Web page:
Lady Diana and "Brideshead Revisited" may have conquered the runways of London, but the Americans have won the streets.

From chichi, boutique-lined Moulton Street to King's Road with its gangs of tough-looking punks, two clearly American looks led the fashion parade last weekend: the rah-rah miniskirt in sweat shirt fabric by Norma Kamali, which also is shown in cheap copies in almost every shop window in London, and the long prairie skirt, featured at the Ralph Lauren shop on Bond Street.

Some young women have paired the mini with sweat shirt tops, much as Kamali showed in New York. Punks wear it with leather vests and some, unexpectedly, with polka dots or other boldly printed tops.

The prairie skirt is just beginning to find interpretations on the street. Even some of the spinoffs of Lauren's Santa Fe style, the Indian concho belt and the petticoat poking from under long-tiered skirts, are getting the London treatment, too.

"I hadn't worn a skirt at all for three years until I saw the sweat one," said 18-year-old Dee Perryman. She bought Kamali's tiered mini and matching gray sweat shirt and took out the shoulder pads. "They just were too much," said Perryman, who wears the same outfit as part of her work uniform for Moulton Brown's, the trendy shop that sells Kamali's things.

The minis worn by Perryman and her pal, Sophie Peart, were particularly soft and flouncy, in contrast to the narrow styles of almost 20 years ago when the mini first was popular. But some are just as short. "This is one of my longest," said Peart.

"I wear skirts even shorter when I go dancing," said Denise Mantle, 20, a bank clerk, who was wearing her sweat shirt mini with a punk belt and a jacket with two punk group pins, "Drac's Bac" and "Red Lipstique."

"I don't even call this a mini," said Laura Topper, a shop clerk who was wearing a two-tiered royal blue mini. A "real mini," according to Topper, barely covers the derriere.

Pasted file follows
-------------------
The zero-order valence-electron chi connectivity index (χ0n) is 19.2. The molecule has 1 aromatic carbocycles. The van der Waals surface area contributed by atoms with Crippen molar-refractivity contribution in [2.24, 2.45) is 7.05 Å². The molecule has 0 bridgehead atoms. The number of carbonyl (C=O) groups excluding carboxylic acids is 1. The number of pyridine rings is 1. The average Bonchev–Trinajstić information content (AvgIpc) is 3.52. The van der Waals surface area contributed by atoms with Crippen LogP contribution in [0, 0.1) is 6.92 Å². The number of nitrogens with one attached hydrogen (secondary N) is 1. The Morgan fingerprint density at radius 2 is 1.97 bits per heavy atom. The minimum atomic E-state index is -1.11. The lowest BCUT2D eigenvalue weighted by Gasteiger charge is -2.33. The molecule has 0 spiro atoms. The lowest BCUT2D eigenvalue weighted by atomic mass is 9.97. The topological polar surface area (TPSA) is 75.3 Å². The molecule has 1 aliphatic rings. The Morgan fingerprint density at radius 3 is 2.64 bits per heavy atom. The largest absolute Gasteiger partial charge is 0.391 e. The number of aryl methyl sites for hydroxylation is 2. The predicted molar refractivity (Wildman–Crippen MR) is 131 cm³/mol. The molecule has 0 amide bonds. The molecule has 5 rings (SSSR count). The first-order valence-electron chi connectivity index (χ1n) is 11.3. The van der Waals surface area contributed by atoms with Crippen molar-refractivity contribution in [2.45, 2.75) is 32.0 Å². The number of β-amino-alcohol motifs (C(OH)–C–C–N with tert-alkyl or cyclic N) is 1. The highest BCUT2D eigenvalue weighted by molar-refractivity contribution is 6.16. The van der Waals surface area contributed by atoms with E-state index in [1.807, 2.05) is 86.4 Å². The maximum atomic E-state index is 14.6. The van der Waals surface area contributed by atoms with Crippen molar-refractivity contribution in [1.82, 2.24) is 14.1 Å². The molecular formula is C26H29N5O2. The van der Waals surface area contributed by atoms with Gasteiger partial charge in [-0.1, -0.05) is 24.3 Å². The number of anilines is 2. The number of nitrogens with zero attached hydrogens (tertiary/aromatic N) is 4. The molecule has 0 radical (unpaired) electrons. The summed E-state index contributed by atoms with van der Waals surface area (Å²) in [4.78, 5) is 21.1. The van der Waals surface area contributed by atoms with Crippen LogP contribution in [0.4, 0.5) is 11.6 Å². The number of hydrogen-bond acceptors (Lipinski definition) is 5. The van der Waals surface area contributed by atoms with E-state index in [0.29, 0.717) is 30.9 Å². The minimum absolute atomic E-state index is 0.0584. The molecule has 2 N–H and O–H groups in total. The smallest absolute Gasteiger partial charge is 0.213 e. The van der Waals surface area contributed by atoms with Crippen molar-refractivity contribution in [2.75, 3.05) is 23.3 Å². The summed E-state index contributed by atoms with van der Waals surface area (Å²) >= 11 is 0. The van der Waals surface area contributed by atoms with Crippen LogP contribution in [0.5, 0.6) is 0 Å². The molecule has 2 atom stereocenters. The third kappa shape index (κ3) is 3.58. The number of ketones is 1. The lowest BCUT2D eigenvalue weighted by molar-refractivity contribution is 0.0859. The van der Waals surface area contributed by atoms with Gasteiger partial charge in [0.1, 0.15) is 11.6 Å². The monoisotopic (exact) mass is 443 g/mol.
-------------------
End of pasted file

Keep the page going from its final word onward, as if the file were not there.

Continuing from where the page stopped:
Susan Eyre, 25, who is between secretarial jobs, "wouldn't dare" wear to work the Kamali-style baggy shaped pants in sweat shirt fabric she was wearing on Saturday. "It is fine for weekends," she said, while shopping on Moulton Street, "because it is so easy and comfortable." But Karen Falland, 18, a clerk who was wearing a red-dot mini, said, "Sure, I dress like this for the office . . . They make me really feel free."

"I have to wear a straight skirt, white shirt, tie and jumper (skirt) as my (Heathfield) school uniform so these short skirts are what I wear to a game on weekends," said Jackie Barken, 15, who was wearing a snap-brim hat with her jacket and Kamali-like mini.

"You won't catch me in a mini. It's crude and vulgar," said Koloran Howard, 22, a bookbinder who was wearing a striped mid-calf length prairie skirt with an attached petticoat showing below the hem. Around her waist was a silver-colored metal-and-turquoise concho belt a friend found for her in Mexico.

Adrianna Shamaris, 19, an actress, started wearing long skirts and petticoats in school two years ago. "I found several versions of them when I worked as an au pair in Genoa," she said. But now she has the real thing, the Ralph Lauren style she bought in the Polo shop where she sometimes works.

Men also are caught up in American fashion. Marc Powell, 21, was walking on King's Road proudly snapping suspenders attached to his high-rise pants. "I guess you could call this a zoot suit," he said, referring to the long jacket, long chain and peg pants, which measured 30 inches across at the knee and 14 inches wide at the ankle, with a two-inch cuff. He was wearing a plaid cotton shirt as well, but not the fat painted ties he says he is partial to at the moment.

"Everyone was wearing all this skinny stuff so I had to go to the opposite extreme," said Powell, adding that the zoot suit's history in London dates to World War II. "I'm very much into nostalgia," he said. "But I like my nostalgia well-tailored."